This past Wednesday night, I had the opportunity to speak at the Legacy Church in Princeton, TX, for a youth event that tied into the worldwide “See You at the Pole” gathering. The kids sang passionately, and listened intently as I attempted to inspire and encourage. But, the surprise that awaited me that evening was amazing. Before service started, the pastor leaned in to whisper, “There is a family here with a baby who was born without arms or legs. Would be willing to stay afterwards to meet with them?” In that type of situation, my response is always, “Try and stop me!”
It is my pleasure to introduce you all to Stetson. Stetson is eight months old, and is a happy, bright-eyed boy who happens to have no arms or legs. His parents were told of his diagnosis early on in the pregnancy, and as is the norm in the medical community, they were strongly counseled to abort this precious life. His parents, however, knew that Stetson was a blessing no matter the shape of his body, and after having to change medical providers, Stetson has been given every opportunity available for his success. His parents say that he can hold his own bottle, put his pacifier in his mouth, and that daily, he continues to surprise them with what he can do.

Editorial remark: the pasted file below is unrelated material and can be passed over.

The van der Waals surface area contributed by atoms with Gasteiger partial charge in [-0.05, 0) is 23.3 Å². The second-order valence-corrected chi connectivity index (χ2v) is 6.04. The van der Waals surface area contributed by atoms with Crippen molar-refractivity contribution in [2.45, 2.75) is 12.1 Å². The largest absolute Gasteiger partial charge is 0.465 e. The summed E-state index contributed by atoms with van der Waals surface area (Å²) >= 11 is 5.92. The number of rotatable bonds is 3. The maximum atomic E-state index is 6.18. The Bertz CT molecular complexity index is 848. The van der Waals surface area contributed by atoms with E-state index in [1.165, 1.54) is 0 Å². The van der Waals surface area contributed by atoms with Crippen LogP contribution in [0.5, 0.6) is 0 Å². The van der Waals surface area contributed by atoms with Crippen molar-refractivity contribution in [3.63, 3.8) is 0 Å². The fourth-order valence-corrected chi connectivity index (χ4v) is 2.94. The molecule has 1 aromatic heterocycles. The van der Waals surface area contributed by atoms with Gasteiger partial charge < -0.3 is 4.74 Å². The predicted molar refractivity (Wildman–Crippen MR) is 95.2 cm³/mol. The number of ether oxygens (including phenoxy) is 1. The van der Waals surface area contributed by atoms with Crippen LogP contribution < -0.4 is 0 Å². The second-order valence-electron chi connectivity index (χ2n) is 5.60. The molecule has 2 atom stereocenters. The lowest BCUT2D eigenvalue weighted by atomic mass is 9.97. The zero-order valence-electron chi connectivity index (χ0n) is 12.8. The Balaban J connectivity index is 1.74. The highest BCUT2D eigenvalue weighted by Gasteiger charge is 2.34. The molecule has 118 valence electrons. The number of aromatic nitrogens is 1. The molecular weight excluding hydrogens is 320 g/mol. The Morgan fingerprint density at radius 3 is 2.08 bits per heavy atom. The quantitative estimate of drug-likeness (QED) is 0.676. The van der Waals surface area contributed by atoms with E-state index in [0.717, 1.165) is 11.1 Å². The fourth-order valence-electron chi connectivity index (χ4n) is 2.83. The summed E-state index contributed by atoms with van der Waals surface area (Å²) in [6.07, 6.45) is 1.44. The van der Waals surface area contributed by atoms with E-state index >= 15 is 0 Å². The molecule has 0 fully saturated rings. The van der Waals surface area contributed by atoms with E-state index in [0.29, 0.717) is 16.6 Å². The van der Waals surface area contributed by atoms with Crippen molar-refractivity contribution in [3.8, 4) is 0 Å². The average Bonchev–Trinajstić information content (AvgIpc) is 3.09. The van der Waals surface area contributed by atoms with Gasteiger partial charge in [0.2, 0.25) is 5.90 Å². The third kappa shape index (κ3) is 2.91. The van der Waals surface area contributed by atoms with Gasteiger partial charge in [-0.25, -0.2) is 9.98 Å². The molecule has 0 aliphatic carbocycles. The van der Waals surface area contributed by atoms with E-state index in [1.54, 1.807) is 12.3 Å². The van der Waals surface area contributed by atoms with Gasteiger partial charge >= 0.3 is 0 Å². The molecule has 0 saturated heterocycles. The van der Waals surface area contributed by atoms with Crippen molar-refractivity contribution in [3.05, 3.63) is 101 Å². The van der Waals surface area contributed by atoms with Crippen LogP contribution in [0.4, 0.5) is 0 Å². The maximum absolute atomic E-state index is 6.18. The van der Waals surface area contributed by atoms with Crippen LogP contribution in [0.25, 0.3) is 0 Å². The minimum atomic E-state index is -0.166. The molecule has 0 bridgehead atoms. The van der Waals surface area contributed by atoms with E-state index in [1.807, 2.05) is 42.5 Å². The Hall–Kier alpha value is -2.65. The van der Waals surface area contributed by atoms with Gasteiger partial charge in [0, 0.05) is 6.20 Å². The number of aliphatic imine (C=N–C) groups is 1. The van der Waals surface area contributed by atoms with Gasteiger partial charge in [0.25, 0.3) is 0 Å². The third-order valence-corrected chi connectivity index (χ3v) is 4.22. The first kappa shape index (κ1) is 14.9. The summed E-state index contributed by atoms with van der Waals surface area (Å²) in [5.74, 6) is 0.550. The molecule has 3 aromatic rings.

The question we must deal with as a society is this: is Stetson’s life worth living? We live in a world that terminates life at the first sign of trouble. The treatment for an adverse diagnosis in a pregnancy is abortion. At least, it is the first treatment suggested. My parents did not know of my lack of limbs before I was born. They have said before and continue to profess that had they known, I still would have been born. Abortion was not an option for them, nor is it for my family. However, in today’s world, a baby like me…like Stetson…has a very small chance of making it past the first sonogram. Parents-to-be are listening to the advice of supposed experts both in and out of the medical community saying that they would be better off (and so would the baby) if they would abort. I’m living proof that the advice provided in those situations is DEAD WRONG.
Simply put, we cannot know the life that will be led based on a sonogram screen or any other test conducted. Life is an adventure, and while my adventure may not look like yours, it is no less valuable.
I praise God for Stetson and his parents.
I praise God for my own parents.
I praise God for my life.
And I cannot wait to see the amazing man Stetson becomes all due to a choice for life.